File.open(“third_post”, “r”)

So, week 3 is now over and I’d say it has been the most enjoyable and productive one yet. I will admit to slacking off a little on Monday/Tuesday — snuggled up in a nest of blankets, drinking tea, watching Star Trek, and playing with Codewars. I did manage to do some 4kyu katas though, which I was pretty proud of as I was rank 6kyu at the time. I also got to make some more of those funky regular expressions — I know you get a mini-victory feeling whenever your code works as you hoped, but I swear I get an extra boost when I nail one of those things.

After spending more time on Codewars, it has become clear that you can gain a real advantage on there by selecting well-worded katas. Because the katas are user-made some of them can be a little difficult to understand, perhaps through poor descriptions or an expectation that you can comprehend difficult mathematical algorithms. But every now and then you stumble across one that makes perfect sense — the problem is clear and now you just need to fix it. The fixing part may not be so easy, but at least you can clearly visualise your goal, and that helps a lot. It makes me wonder what life will be like once I begin work as a developer — having to create code to suit a customers needs, which may not be articulated as well as they could.

Anyway, the main workload this week was to create a student directory — a list of students at a fictional school which can be edited, displayed with various filters, saved, and loaded, all within the command line. MA provided us with detailed instructions for how to do this, which eased us into the whole thing very gently. Whilst my file ended up containing ~250 lines of code, it started with only 13 strings. Admittedly, the instructions were a little dull at first. It feels like every single week we’re going back to page one of Ruby for Dummies — this is a string, this is an array, this is a variable, this is my will to live etc. It’s not the most fun in the world, but at least everything is getting drilled in. The fun came when we were given sets of exercises to work through. It was back to Google and StackOverflow to solve some, and others I managed to solve by going back and looking at code I had written previously (e.g. as part of Ruby tutorials or in a Codewars kata).

I did encounter a few hiccups here and there, mostly with the new bits of syntax I was learning (opening/closing files and using a CSV library), but nothing got me stuck for too long. Overall I liked the steady pace of the instructions, only introducing one thing at a time. If I’d seen what I was going to make at the very start I would never have thought I could actually do it. Breaking down the program into a series of little steps made sure I understood every single line of code I had written. Nevertheless, once I was looking at the final product I had that familiar daunting feeling. The thought of writing something similar, without such guidance, still feels like a mammoth task. I guess it’s all just part of the learning to code adventure, but it’s one thing to learn some syntax — it’s another to learn the thought process you need to be a successful dev.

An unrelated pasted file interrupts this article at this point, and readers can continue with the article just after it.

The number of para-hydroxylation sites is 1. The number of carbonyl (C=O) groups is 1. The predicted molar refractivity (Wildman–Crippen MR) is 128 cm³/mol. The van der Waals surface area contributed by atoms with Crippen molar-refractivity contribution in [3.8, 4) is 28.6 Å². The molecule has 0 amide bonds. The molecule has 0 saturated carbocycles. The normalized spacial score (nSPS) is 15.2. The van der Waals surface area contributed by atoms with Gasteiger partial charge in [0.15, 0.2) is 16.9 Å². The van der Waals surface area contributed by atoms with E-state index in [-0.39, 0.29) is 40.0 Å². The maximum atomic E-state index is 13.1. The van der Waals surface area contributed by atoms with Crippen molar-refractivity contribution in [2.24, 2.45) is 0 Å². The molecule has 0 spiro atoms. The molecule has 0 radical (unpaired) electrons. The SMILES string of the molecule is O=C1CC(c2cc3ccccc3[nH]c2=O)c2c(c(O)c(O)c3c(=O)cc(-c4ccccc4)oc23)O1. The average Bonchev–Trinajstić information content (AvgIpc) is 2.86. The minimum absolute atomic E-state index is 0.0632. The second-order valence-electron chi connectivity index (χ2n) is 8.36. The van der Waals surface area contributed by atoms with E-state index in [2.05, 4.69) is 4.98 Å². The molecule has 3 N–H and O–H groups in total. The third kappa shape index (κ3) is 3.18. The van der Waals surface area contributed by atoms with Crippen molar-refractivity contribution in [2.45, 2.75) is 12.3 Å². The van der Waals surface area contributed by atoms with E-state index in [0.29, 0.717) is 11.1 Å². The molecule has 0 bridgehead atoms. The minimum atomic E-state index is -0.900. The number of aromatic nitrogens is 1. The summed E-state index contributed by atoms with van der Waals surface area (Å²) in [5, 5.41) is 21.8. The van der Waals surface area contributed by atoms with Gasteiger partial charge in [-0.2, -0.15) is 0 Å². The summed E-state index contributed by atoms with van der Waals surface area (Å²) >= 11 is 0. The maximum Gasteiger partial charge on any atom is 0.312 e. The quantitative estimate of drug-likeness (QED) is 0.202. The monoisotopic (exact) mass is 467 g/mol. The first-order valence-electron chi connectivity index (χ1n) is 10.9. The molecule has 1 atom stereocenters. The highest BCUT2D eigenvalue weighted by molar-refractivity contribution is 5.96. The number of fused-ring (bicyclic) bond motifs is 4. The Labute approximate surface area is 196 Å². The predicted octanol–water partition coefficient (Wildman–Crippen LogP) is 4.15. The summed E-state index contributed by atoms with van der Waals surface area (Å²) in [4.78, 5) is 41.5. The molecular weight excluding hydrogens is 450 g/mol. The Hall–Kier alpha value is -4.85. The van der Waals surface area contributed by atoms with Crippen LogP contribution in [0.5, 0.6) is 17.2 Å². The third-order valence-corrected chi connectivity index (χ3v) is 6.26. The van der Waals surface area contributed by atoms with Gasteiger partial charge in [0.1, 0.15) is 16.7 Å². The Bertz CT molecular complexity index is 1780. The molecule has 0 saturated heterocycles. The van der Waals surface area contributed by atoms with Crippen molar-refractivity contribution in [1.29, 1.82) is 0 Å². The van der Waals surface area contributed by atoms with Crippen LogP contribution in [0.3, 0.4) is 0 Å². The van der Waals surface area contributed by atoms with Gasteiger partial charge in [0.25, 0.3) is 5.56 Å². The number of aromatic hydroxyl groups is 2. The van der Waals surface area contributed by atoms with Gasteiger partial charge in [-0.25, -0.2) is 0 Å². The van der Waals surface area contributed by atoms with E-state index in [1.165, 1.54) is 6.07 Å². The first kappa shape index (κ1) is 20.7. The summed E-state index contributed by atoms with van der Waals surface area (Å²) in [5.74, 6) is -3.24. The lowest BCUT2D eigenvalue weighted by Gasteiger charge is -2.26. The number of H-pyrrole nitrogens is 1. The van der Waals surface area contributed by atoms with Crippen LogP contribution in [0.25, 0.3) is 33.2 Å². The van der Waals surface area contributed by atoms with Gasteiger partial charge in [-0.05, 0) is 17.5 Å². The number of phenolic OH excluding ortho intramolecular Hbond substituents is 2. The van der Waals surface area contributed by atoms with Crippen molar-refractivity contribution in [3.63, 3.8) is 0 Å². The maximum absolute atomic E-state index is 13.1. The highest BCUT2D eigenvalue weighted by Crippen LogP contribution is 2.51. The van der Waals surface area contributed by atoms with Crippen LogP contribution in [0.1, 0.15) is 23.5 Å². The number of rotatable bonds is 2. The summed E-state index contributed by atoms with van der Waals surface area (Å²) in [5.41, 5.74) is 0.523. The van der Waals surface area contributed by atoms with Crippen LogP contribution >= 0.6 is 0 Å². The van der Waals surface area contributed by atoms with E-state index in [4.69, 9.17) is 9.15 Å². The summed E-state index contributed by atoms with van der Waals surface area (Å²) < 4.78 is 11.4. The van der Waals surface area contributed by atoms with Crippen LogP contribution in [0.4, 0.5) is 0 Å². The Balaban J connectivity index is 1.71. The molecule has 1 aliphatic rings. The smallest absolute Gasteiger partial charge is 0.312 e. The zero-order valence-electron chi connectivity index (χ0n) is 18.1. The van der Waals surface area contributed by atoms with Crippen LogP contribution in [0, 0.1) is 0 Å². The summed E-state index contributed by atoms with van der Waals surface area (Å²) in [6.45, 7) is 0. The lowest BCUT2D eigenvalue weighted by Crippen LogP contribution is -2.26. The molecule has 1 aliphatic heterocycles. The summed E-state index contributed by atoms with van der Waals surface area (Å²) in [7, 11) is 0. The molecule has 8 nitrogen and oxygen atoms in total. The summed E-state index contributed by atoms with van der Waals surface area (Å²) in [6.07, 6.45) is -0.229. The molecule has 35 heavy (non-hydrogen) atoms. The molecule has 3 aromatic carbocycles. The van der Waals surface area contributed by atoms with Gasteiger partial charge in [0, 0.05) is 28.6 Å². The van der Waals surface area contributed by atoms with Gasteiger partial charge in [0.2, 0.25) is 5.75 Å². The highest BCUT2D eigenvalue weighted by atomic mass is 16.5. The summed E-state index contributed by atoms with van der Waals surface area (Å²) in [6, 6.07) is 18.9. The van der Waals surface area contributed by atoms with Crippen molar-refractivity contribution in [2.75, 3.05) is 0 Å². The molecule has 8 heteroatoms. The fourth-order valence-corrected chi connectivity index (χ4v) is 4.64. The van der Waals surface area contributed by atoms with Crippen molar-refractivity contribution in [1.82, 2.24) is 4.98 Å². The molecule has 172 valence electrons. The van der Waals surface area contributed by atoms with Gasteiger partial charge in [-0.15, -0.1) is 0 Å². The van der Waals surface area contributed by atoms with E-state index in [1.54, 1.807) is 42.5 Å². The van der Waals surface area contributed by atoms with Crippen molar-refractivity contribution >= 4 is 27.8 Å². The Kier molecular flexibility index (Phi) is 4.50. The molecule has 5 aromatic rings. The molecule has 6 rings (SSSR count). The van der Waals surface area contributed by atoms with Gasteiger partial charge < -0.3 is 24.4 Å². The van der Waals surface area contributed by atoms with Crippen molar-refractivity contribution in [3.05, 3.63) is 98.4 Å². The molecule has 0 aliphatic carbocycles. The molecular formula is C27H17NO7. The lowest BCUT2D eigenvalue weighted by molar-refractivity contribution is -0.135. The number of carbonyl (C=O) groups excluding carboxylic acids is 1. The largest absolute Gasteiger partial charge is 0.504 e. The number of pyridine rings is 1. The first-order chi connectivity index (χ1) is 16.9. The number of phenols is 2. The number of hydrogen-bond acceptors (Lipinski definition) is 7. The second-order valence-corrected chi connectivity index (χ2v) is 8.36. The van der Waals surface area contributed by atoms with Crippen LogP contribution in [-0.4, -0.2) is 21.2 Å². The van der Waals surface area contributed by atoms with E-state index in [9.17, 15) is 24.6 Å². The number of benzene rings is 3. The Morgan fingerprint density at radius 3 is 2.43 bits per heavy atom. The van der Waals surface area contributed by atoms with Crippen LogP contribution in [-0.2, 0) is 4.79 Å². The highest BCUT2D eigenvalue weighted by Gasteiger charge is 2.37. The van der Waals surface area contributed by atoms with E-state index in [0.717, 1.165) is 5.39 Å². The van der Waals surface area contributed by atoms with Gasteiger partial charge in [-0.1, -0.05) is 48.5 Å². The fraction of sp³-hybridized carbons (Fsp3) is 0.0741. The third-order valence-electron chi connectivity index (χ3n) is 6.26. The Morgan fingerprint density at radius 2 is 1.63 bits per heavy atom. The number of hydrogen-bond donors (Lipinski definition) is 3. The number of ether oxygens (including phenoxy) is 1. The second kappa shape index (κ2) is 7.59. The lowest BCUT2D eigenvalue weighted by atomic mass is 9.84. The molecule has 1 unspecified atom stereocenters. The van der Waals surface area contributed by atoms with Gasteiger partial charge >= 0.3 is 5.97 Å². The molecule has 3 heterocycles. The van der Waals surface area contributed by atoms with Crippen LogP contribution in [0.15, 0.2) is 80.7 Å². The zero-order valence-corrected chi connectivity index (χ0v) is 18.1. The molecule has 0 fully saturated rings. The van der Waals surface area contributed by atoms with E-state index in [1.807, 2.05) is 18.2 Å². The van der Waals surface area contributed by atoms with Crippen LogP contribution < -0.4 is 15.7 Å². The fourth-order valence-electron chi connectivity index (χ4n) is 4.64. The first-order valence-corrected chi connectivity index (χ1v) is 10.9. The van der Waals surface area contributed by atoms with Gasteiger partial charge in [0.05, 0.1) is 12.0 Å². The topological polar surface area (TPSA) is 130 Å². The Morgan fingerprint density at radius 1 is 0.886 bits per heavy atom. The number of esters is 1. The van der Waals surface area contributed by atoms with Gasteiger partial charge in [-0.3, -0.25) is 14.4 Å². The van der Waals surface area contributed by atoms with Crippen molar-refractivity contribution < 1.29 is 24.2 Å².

We’ve not really got to the point where we’re given advice from MA on how to approach tasks larger than a Codewars kata, but I have started reading Poodr and I get the impression that this book will help me a lot with the how-to-think side of learning to code. The first chapter actually paired really nicely with this weeks assignment, in fact I found myself writing notes on how to improve my code whilst I was reading it. For example, during the student directory work I spent some time wondering why my functions had to be refactored so that each one was just a few lines of code that only did one little thing — it wasn’t helping me learn the materials any better, and the code already worked anyway, why change it!? But after reading some object-oriented design (OOD) basics, it all made perfect sense. Each function having a single responsibility makes it so much easier to adapt and change the program at a later date, as I found when I reached the last exercises. This may seem like common sense to an experienced dev, but for a noob like me it’s valuable advice.

During the week I also went to a meet up with some of my fellow students. About 10 of us stormed the Barbican cafe and took all the power sockets we could reach. It was really great to put some more faces to names, and I get the feeling I’m going to leave this course with a few good friends. Everyone has been super friendly and I really enjoy looking at the different ways we approach the same tasks. I also feel like I learn so much more when I work with other people. Even if I’m helping someone with a task I’ve already completed, it forces me to really think about what I did and why I did it that way. The final week of the pre-course is centered around a pair-programming task, so I’ll be catching up with several of those new faces again soon.

Finally, this was also the week where I was forced to push the button and send most of the contents of my bank account over to MA. It was… a little scary. Course fees are fully paid and I’m in it until graduation day. But… what if I don’t have what it takes? What if I get half way through and realise this isn’t what I want to do for a career? It’s amazing how you can be so confident one minute, then the thought of making a commitment brings utter panic. So I just need to keep reminding myself of one thing — even when all of this sucks, when I’m frustrated, when I can’t fix a bug, when my mind won’t grasp a concept, and when I genuinely doubt whether I can do this — I don’t want to stop. I’ve traded in my evening gaming sessions for coding on the couch, not because I need to catch up, but because I enjoy doing it. And that’s a feeling I’ve never had with anything else I’ve done.